Promoting Healthful Choices
Work with school nutrition professionals, teachers, administration, school nurse and students — and be a role model yourself — to promote healthy food choices and nutrition awareness.
How Does It Work?
This Play was developed in collaboration with the Cornell University B.E.N. Center and the Smarter Lunchrooms Movement, and these are ideas that have been shown to work! If someone asks you to try a healthy option, you're more likely to try it than if they didn't ask. And when students choose healthy options for themselves, they're more likely to actually eat those foods instead of leaving them on the tray.
- Better school meals on a budget: Using behavioral economics and food psychology to improve meal selection. Cornell Food and Brand Lab.
- Marketing nutrition. Cornell University Food and Brand Lab.
- Smarter lunchrooms: Using behavioral economics to improve meal selection. Choices: The Magazine of Food, Farm, and Resource Issues.
Huddle up with your school nutrition professionals (those who work in your cafeteria) to help with food promotions and nutrition information; the school nurse, who can help with your plan; the principal to give your plan a thumbs up; students to help with awareness building and promotions. Team up by grade or class to work on a variety of promotions.
Meet with your team(s) to brainstorm the various ways you can promote healthy choices. Use the Tools and Resources below to identify ways to help students make healthier choices. Make a list of promotional ideas/strategies that might encourage long-term, positive changes in students' habits. Evidence-based strategies that work include some of these simple actions — many of which come from Cornell University's B.E.N. Center and Smarter Lunchrooms Ideas:
- Create verbal prompts (simply ask someone if they want a serving of fruit or milk) or visual prompts (like posters, flyers or permanent signs) in the cafeteria line.
- Make access to healthier choices easier and access to less healthy options slightly more inconvenient. This can be as simple and cost-free as moving existing coolers and other food service equipment around or, with funding, adding more appealing cooler displays (like glass-front milk storage units), new kiosks or other food service equipment.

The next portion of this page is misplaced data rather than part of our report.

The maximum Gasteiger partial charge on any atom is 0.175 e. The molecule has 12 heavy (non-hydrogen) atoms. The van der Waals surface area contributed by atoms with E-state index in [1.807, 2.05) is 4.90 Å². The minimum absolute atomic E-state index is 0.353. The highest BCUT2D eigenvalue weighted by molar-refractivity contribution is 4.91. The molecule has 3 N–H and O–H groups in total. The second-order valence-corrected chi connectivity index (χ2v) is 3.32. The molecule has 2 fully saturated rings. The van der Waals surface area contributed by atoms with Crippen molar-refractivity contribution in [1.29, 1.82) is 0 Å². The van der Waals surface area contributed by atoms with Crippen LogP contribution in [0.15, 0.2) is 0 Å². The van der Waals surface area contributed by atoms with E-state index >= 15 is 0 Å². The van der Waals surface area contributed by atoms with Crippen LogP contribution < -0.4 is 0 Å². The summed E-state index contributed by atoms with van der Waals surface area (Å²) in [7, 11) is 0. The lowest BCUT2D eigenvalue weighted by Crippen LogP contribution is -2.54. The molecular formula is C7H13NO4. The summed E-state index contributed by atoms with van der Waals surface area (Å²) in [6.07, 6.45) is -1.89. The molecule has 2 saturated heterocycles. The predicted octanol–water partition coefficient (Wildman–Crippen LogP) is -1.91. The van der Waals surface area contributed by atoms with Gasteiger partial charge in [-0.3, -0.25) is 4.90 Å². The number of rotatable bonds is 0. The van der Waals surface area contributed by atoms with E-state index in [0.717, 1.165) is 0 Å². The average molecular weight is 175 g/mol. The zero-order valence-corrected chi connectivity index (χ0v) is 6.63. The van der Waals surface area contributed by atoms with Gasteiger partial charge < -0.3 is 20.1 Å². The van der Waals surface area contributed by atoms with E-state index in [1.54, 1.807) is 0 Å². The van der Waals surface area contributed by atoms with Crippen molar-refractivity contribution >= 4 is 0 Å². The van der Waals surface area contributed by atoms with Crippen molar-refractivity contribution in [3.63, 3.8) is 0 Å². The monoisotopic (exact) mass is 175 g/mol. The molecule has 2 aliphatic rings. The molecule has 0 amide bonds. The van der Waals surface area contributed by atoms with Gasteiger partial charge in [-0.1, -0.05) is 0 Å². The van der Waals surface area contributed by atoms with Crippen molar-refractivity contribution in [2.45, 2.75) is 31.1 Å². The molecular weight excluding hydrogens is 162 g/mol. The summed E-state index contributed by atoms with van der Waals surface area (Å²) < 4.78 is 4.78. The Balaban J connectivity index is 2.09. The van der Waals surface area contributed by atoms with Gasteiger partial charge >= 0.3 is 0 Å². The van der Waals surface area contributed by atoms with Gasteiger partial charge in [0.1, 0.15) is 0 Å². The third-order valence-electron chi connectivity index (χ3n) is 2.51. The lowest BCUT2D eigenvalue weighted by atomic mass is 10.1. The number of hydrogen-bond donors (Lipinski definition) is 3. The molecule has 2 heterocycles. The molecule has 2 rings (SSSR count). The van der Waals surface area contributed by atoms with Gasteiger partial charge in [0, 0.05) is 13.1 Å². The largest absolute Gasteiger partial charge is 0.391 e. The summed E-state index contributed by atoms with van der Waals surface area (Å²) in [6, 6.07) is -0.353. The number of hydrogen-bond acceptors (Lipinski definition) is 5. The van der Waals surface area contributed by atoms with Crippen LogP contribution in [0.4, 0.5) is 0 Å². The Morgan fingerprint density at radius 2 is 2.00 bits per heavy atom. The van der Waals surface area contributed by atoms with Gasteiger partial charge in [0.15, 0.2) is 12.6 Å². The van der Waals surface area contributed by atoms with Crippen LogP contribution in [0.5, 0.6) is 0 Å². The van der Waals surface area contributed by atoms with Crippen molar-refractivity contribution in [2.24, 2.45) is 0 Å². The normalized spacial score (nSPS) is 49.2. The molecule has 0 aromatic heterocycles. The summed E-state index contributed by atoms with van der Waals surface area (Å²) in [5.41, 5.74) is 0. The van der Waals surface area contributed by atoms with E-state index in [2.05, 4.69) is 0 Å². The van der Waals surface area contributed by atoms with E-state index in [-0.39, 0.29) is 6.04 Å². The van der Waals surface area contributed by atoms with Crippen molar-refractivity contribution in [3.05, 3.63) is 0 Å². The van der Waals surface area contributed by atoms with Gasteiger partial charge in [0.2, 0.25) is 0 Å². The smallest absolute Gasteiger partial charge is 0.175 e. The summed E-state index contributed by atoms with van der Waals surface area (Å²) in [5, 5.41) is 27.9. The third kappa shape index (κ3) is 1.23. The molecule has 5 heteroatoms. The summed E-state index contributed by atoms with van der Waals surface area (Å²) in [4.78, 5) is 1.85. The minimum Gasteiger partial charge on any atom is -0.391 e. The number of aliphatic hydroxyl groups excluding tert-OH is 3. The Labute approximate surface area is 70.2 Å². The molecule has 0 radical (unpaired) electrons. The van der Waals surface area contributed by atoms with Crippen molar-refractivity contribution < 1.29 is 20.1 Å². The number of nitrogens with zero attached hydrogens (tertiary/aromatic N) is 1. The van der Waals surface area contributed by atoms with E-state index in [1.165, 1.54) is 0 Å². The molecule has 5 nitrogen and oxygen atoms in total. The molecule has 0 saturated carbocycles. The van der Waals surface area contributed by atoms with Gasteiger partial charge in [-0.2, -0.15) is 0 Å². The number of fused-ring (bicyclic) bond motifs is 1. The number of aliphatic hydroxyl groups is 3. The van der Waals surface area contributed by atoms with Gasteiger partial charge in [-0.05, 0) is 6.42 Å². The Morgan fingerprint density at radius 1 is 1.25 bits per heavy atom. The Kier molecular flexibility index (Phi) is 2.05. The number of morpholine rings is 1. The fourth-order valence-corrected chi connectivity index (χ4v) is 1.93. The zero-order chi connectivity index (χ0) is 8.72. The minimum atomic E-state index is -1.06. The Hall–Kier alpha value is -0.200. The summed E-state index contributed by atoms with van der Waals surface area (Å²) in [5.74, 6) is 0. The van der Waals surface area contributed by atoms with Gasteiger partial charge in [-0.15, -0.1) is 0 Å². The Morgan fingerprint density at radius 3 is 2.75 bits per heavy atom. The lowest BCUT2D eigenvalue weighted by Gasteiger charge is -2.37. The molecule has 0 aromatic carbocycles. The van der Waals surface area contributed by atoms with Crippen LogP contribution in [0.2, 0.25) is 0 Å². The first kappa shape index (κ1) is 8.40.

- Create displays of foods that are visually appealing.
- Invite adults (local celebrities, parents, teachers) to sit with students during breakfast and model healthy food selections.
- Hold specific promotions of nutrient-rich foods — give out fun prizes for the healthiest plate; put prize stickers on the bottom of milk containers; hold a contest for the most innovative "renaming" of different healthy foods.
- Have students host "Brunch and Learn" sessions with school adults and other students; let them talk about what they make and why the ingredients are good choices.
Spread the Word
Create promotional materials like posters and flyers to highlight the healthy options on your breakfast (and lunch) menus. Get the word out on your school's website, blog or in your school's eNewsletter, or during the morning announcements. Make your promotions fun — offer prizes for healthy plates or reward programs for students who consistently make healthy choices.
Get Others Involved
Everyone can help:
- Provide input on various food promotions
- Create posters and flyers highlighting the importance of a healthy breakfast
- Take turns on the breakfast or lunch line promoting healthy choices
- Join in "Brunch and Learn" sessions
- Create healthy food displays to feature on the cafeteria line or in posters
Involve the community. Schedule a meeting with your school's parent organization and let them know what they can do to help. See our Homefield Advantage tips to help involve parents at school and at home.
Did You Know?
According to a study at the Cornell University Food and Brand Lab, students at schools with debit-only payment options are more likely to choose less healthy food options than students at schools with other payment options. Consider implementing a "cash for cookies" rule in your cafeteria!
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